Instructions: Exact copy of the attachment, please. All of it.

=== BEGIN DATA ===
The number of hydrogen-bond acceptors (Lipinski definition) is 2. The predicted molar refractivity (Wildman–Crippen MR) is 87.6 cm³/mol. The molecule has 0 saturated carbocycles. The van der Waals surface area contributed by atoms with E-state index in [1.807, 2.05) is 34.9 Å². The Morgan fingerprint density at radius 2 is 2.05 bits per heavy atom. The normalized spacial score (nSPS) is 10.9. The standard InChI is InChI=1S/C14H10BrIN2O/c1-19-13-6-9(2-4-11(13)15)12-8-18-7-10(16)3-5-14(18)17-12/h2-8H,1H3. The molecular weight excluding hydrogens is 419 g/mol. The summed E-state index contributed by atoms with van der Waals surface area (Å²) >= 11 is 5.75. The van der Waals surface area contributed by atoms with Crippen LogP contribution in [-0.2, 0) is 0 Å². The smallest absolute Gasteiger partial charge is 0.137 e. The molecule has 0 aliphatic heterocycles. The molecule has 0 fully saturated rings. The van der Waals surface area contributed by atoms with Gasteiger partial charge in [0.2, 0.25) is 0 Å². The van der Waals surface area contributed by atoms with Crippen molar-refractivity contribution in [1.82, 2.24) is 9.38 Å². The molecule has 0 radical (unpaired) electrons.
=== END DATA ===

The number of hydrogen-bond acceptors (Lipinski definition) is 2. The predicted molar refractivity (Wildman–Crippen MR) is 87.6 cm³/mol. The molecule has 0 saturated carbocycles. The van der Waals surface area contributed by atoms with E-state index in [1.807, 2.05) is 34.9 Å². The Morgan fingerprint density at radius 2 is 2.05 bits per heavy atom. The normalized spacial score (nSPS) is 10.9. The standard InChI is InChI=1S/C14H10BrIN2O/c1-19-13-6-9(2-4-11(13)15)12-8-18-7-10(16)3-5-14(18)17-12/h2-8H,1H3. The molecular weight excluding hydrogens is 419 g/mol. The summed E-state index contributed by atoms with van der Waals surface area (Å²) >= 11 is 5.75. The van der Waals surface area contributed by atoms with Crippen LogP contribution in [-0.2, 0) is 0 Å². The smallest absolute Gasteiger partial charge is 0.137 e. The molecule has 0 aliphatic heterocycles. The molecule has 0 fully saturated rings. The van der Waals surface area contributed by atoms with Gasteiger partial charge in [0.2, 0.25) is 0 Å². The van der Waals surface area contributed by atoms with Crippen molar-refractivity contribution in [1.82, 2.24) is 9.38 Å². The molecule has 0 radical (unpaired) electrons.